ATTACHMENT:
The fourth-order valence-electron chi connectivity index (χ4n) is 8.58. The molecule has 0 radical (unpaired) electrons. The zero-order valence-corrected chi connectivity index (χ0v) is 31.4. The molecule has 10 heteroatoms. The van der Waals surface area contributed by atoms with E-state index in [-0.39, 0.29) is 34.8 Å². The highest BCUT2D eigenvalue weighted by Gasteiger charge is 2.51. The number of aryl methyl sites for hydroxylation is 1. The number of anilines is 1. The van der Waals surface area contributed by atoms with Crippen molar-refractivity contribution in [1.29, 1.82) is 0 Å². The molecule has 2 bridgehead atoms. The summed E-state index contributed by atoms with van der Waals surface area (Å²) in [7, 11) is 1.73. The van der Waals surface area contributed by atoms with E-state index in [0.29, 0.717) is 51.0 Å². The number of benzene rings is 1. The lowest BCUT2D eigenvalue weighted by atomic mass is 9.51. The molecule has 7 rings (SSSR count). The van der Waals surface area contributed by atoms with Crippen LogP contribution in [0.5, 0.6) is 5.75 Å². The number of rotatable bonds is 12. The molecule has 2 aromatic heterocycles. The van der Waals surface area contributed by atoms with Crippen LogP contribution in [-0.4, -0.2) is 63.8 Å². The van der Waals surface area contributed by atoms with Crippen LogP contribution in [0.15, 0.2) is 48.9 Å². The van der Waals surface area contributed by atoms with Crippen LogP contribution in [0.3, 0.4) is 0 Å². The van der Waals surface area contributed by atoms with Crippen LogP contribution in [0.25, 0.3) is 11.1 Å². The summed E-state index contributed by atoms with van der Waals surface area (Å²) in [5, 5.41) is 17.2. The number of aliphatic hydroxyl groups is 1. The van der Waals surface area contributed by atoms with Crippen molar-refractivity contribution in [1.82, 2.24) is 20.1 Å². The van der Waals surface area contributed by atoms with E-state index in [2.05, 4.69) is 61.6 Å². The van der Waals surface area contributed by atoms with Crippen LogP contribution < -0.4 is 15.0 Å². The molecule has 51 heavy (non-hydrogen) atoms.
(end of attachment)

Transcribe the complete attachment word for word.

The fourth-order valence-electron chi connectivity index (χ4n) is 8.58. The molecule has 0 radical (unpaired) electrons. The zero-order valence-corrected chi connectivity index (χ0v) is 31.4. The molecule has 10 heteroatoms. The van der Waals surface area contributed by atoms with E-state index in [-0.39, 0.29) is 34.8 Å². The highest BCUT2D eigenvalue weighted by Gasteiger charge is 2.51. The number of aryl methyl sites for hydroxylation is 1. The number of anilines is 1. The van der Waals surface area contributed by atoms with Crippen molar-refractivity contribution in [1.29, 1.82) is 0 Å². The molecule has 2 bridgehead atoms. The summed E-state index contributed by atoms with van der Waals surface area (Å²) in [7, 11) is 1.73. The van der Waals surface area contributed by atoms with E-state index in [0.29, 0.717) is 51.0 Å². The number of benzene rings is 1. The lowest BCUT2D eigenvalue weighted by atomic mass is 9.51. The molecule has 7 rings (SSSR count). The van der Waals surface area contributed by atoms with Crippen LogP contribution in [0.5, 0.6) is 5.75 Å². The number of rotatable bonds is 12. The molecule has 2 aromatic heterocycles. The van der Waals surface area contributed by atoms with Crippen LogP contribution in [-0.4, -0.2) is 63.8 Å². The van der Waals surface area contributed by atoms with Crippen LogP contribution in [0.15, 0.2) is 48.9 Å². The van der Waals surface area contributed by atoms with Crippen LogP contribution in [0.3, 0.4) is 0 Å². The van der Waals surface area contributed by atoms with Crippen LogP contribution in [0.25, 0.3) is 11.1 Å². The summed E-state index contributed by atoms with van der Waals surface area (Å²) in [5, 5.41) is 17.2. The number of aliphatic hydroxyl groups is 1. The van der Waals surface area contributed by atoms with Crippen molar-refractivity contribution in [1.82, 2.24) is 20.1 Å². The van der Waals surface area contributed by atoms with E-state index in [2.05, 4.69) is 61.6 Å². The van der Waals surface area contributed by atoms with Crippen LogP contribution < -0.4 is 15.0 Å². The molecule has 51 heavy (non-hydrogen) atoms.